6. Business revenue – Is there a particular turnover you need in order for businesses to succeed with you? Can they afford to invest in you financially?
7. Business goals – Do they have clear business goals? Do you understand them? Do you know how your product or service can help get them there?
8. Business values and attitudes – Do their brand values align with yours? How do they treat their customers? Do they have similar priorities and attitudes to you?
Deciding your ideal buyer profiles doesn’t have to be a long, difficult process; take the time to answer the questions above and flesh out your ideal buyer profile.
A quick activity: Try turning these questions into a checklist that you can use when qualifying a prospective new client.
An even quicker activity: Write down 10 businesses you know – famous, local and otherwise – who would fit into your ideal buyer profile.
How to learn from the market
The market is more competitive than ever, so by not slimming down the group of businesses you want to target, you’re making life so much harder for yourself. LeadFuze explains the importance of profiling in a changing online world:
“First, taking (at least) a basic look at who you’re trying to reach and how they’ll possibly be interacting with your brand is no longer optional.
Your prospects are better at researching solutions, all the information needed is readily available, and your competitors are working hard to understand how to better reach and sell to YOUR customers.”
You can’t afford not to be profiling your ideal buyers, because one of your more switched-on competitors will be doing an excellent job of it – they’ll come along and poach your business right from under your nose. Understanding what makes a good-fit and bad-fit potential customer is the first, basic step towards working more smartly and growing your business. IMI reports that Tony Zambito, founder and leading authority in buyer insights and buyer personas, found:
“Nearly 80% of businesses consider profiles and personas to be synonyms, and don’t fully understand what they are and how to develop or use them.”
Are you one of them? Are you missing a trick? We’ve got more information on buyer personas over on our blog, but for now – we hope your understanding of ideal buyer profiles is increasing. It’s time to become part of the 20% striving to understand your customer better, to help your business grow better.
What your current customers can teach you
Being honest with yourself is at the core of accurate buyer profiling: we’d all love to work with only philanthropic millionaires who fly you out to their office in the Bahamas every time they want some product training, but if this isn’t the kind of customer you’ve worked with up until this point (and if it is – let us know how!) then this isn’t your ideal buyer profile.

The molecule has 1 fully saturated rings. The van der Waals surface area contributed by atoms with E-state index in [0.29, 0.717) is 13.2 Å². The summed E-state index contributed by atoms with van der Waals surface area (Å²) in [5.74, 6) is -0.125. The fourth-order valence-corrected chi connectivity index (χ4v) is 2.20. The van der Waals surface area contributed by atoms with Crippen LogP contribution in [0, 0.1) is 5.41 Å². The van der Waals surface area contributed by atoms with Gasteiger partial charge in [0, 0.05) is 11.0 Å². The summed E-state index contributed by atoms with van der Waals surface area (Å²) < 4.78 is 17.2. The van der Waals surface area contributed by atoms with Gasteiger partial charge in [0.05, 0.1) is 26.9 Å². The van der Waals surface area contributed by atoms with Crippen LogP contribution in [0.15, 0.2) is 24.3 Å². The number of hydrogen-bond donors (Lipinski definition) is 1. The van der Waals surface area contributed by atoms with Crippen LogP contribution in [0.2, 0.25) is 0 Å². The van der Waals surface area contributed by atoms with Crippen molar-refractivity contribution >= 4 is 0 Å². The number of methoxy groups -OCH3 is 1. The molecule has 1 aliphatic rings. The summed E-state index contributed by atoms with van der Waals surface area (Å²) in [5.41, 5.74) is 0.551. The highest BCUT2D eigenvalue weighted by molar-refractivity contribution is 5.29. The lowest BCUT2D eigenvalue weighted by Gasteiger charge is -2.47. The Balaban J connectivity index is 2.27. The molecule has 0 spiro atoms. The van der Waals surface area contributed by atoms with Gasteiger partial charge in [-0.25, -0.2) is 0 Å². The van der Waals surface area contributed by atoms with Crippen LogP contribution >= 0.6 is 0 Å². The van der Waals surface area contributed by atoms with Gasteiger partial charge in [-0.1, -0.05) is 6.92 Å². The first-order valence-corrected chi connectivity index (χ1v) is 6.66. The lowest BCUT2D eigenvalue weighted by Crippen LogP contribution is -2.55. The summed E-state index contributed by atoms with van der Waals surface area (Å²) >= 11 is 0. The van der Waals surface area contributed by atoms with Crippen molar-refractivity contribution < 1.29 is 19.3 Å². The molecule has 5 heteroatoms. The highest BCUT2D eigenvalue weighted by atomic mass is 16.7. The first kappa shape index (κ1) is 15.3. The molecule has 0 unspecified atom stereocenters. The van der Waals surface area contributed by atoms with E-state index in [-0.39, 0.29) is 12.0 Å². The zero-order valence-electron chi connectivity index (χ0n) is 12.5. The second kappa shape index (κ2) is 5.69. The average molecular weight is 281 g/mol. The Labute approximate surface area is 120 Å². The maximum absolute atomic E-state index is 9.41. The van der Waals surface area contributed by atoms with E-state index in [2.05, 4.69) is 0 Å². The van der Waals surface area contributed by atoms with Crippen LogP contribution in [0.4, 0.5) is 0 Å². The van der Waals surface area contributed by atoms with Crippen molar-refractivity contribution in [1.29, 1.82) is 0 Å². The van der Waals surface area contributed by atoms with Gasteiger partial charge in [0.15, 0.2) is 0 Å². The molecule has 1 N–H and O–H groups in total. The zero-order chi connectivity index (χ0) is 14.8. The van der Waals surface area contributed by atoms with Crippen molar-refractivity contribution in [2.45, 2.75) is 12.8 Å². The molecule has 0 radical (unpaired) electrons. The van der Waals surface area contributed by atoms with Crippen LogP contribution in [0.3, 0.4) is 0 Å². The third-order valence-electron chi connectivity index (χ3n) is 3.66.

You need to take a good look at the businesses you’ve sold to thus far; identify their similarities and differences, looking for patterns and trying to find emerging themes. Research the common traits of your existing customers by:
- Digging around in your CRM for sectoral, geographical and financial similarities
- Emailing or calling existing/past customers, asking what their pain points were that initially led them to you – what solutions were they seeking?
- Send out a quick quantitative survey to ask customers basic questions about their successes, barriers, priorities, worries and goals.
Internal Results advises businesses just starting out with ideal buyer profiles to:
“Start with a relatively small, niche market that seeks the benefits of a particular solution. Identify the core profile traits and behaviours that your existing customers within that niche market have in common.”
Avoiding time-sapping, low-fit leads should be top of all of our to-do lists. We all want to build strong, lasting relationships with prospects who will actually benefit from your product or service. What’s the point in spending precious time communicating with a prospect you just can’t help?
Don’t try to keep everyone happy – don’t be that man and his boy with the donkey – drill down into the exact details of your clients’ businesses. Qualify leads during the sales process by homing in on the right kind of client from the start: this will offer you far more opportunities to delight the customers who are an ideal fit for your business.